3. Your Finances Situation Changed

Your mortgage in principle is based on a snapshot of your financial situation when you first applied. But a lot can change before you get a full mortgage offer, even within just a few months.

If your circumstances take a turn for the worse, a lender could view you as a higher risk and reject your full application. Red flags include:

  • Losing your job/income source
  • Missing credit payments
  • Racking up more debt
  • Changing from employed to self-employed status

A change in a family situation like divorce can also impact what you’re able to borrow. The more your finances have changed since that initial AIP, the more likely it is your full application could be declined.

4. Your Failed The Final Credit Check

For a mortgage in principle, lenders usually only do a “soft” credit check which doesn’t leave a mark on your report. But before giving you a full mortgage offer, they’ll do a far more comprehensive “hard” credit check.

If you’ve had any issues with credit in the months since your AIP – like missed payments or maxing out cards – these may now show up as red flags not seen in that initial check.

Things like County court judgments, bankruptcy, or too many hard searches on your report in a short period can all be reasons for declining your mortgage application at the last stage.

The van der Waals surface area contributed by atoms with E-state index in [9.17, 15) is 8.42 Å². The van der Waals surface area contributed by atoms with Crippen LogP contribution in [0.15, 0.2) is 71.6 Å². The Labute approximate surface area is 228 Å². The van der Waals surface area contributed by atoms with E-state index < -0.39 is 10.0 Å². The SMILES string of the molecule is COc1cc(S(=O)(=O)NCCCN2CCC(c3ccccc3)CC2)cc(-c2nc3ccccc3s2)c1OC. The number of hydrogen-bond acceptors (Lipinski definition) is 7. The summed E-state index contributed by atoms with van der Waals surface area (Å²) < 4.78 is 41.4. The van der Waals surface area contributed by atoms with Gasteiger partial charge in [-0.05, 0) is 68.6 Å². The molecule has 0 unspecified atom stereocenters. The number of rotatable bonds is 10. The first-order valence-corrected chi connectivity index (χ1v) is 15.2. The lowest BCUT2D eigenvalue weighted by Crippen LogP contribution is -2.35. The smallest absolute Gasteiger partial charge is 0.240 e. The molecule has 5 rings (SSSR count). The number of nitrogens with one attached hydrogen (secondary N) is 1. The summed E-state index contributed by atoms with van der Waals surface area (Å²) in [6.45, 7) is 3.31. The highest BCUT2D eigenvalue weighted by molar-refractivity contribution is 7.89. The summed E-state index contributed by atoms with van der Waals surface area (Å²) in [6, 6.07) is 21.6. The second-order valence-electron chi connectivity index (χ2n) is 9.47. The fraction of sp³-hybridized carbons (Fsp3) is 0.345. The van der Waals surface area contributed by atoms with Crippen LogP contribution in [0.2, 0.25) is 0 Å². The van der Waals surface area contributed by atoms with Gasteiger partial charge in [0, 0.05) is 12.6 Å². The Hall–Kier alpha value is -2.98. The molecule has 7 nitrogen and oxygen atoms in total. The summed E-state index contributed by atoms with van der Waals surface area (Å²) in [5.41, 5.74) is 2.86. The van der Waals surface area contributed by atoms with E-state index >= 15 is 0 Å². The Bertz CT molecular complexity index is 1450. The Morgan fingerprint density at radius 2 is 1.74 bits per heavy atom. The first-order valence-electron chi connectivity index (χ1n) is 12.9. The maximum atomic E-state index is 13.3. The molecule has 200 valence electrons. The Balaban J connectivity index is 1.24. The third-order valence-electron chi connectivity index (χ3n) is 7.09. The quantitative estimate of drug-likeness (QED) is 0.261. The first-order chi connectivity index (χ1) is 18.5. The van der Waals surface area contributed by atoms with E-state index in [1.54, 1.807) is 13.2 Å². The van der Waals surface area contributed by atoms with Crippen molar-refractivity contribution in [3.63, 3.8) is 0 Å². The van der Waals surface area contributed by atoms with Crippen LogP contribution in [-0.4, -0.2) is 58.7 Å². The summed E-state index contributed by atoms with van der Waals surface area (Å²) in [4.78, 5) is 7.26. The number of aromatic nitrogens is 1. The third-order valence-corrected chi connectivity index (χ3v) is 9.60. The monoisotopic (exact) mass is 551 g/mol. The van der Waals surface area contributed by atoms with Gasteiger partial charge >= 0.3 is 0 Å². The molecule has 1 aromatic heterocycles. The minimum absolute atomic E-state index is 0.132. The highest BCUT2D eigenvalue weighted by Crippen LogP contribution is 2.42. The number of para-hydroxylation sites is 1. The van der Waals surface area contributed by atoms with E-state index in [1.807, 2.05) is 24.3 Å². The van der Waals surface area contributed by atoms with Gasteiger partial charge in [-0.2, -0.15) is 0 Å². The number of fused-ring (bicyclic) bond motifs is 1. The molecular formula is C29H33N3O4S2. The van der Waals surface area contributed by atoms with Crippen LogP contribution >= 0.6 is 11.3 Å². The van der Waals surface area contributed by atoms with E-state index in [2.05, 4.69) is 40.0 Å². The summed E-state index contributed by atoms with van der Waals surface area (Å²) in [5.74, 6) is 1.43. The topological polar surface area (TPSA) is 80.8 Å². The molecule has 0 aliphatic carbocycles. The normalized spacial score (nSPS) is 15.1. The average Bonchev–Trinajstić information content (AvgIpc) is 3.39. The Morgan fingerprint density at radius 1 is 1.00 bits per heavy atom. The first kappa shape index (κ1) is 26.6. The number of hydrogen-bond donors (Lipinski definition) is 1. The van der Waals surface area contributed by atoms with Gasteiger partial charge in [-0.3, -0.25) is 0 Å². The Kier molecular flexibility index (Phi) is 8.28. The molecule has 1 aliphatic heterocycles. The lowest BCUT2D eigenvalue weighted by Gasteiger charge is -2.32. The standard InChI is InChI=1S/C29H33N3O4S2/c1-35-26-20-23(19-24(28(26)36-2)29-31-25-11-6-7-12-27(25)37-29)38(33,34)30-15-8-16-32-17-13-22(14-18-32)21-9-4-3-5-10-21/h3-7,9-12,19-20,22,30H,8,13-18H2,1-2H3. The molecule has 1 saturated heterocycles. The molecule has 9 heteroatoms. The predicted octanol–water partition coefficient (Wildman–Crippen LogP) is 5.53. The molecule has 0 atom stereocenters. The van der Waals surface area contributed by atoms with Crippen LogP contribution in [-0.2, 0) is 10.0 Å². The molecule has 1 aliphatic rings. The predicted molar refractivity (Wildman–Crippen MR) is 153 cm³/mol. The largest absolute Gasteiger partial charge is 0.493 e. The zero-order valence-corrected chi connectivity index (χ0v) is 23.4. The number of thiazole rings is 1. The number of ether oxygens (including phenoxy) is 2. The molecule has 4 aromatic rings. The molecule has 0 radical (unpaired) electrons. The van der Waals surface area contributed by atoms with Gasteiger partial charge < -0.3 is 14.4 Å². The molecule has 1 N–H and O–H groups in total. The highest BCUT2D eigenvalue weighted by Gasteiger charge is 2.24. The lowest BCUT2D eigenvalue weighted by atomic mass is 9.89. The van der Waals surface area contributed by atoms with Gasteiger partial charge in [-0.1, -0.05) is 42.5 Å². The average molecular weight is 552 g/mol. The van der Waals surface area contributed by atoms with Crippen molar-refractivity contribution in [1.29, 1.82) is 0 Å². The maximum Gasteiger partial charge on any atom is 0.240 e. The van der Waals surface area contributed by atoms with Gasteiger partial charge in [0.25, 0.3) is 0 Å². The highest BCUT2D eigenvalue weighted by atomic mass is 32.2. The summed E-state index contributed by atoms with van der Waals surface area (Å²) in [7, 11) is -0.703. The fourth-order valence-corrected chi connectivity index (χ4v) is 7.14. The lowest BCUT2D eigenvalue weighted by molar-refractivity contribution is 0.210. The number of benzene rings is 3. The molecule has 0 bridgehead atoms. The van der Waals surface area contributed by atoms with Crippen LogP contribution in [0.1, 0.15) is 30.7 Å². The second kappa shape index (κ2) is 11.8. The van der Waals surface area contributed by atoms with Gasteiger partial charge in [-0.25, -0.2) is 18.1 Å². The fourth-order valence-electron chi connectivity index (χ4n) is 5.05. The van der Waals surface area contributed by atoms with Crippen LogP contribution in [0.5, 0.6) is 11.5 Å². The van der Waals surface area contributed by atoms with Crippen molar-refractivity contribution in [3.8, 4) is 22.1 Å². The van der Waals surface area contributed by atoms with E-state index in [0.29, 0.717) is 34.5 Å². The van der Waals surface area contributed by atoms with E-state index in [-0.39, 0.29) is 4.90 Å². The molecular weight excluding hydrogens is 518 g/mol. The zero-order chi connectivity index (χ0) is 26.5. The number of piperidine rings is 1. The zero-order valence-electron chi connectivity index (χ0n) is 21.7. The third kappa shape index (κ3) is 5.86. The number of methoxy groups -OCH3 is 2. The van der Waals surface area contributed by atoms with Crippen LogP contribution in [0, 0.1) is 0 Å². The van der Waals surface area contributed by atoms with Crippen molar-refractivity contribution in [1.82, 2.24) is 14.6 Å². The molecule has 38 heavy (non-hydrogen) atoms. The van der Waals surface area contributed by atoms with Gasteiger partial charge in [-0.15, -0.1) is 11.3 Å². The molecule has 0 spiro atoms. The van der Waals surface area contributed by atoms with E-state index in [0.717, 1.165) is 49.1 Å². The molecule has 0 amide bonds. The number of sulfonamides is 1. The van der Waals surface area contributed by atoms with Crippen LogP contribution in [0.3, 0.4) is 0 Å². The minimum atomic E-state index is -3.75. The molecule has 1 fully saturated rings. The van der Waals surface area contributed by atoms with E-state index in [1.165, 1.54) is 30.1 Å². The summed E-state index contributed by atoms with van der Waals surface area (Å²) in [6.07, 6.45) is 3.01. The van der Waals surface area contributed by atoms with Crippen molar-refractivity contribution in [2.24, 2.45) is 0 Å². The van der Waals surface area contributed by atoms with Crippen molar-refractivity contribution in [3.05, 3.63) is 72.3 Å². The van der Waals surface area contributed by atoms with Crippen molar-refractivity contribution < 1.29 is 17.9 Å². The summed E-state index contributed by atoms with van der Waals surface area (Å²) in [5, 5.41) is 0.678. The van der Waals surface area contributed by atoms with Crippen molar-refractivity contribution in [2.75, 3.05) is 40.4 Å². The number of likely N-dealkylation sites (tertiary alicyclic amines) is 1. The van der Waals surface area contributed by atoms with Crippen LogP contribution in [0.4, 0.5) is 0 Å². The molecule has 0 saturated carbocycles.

5. Your Dream Home Is Not Mortgageable

Up until applying for your full mortgage, the lender hasn’t actually assessed the property you want to buy. They’ve only looked at your personal circumstances.

However not all properties will be acceptable security to all lenders. Reasons a lender could refuse on the property include:

  • It’s a non-standard construction (e.g. timber-framed)
  • There are structural defects that need repair
  • It’s an unusual building like a converted windmill
  • It has commercial and residential mixed-use
  • It fails to meet the lender’s minimum valuations

Some lenders can be very strict, so a property that seems fine could still be denied. 

Getting rejected at this stage can be heartbreaking if you’ve had your heart set on that dream home.

Image to show the 5 main things that could happen after getting a mortgage in principle.

What Steps Can You Take to Reduce These Risks?

Applying for a mortgage can be tricky, but here’s how to boost your chances of success:

  1. Check Your Credit Score – Before applying, make sure your credit report is accurate and up-to-date. Get your report from Experian, Equifax, or TransUnion and fix any errors you find.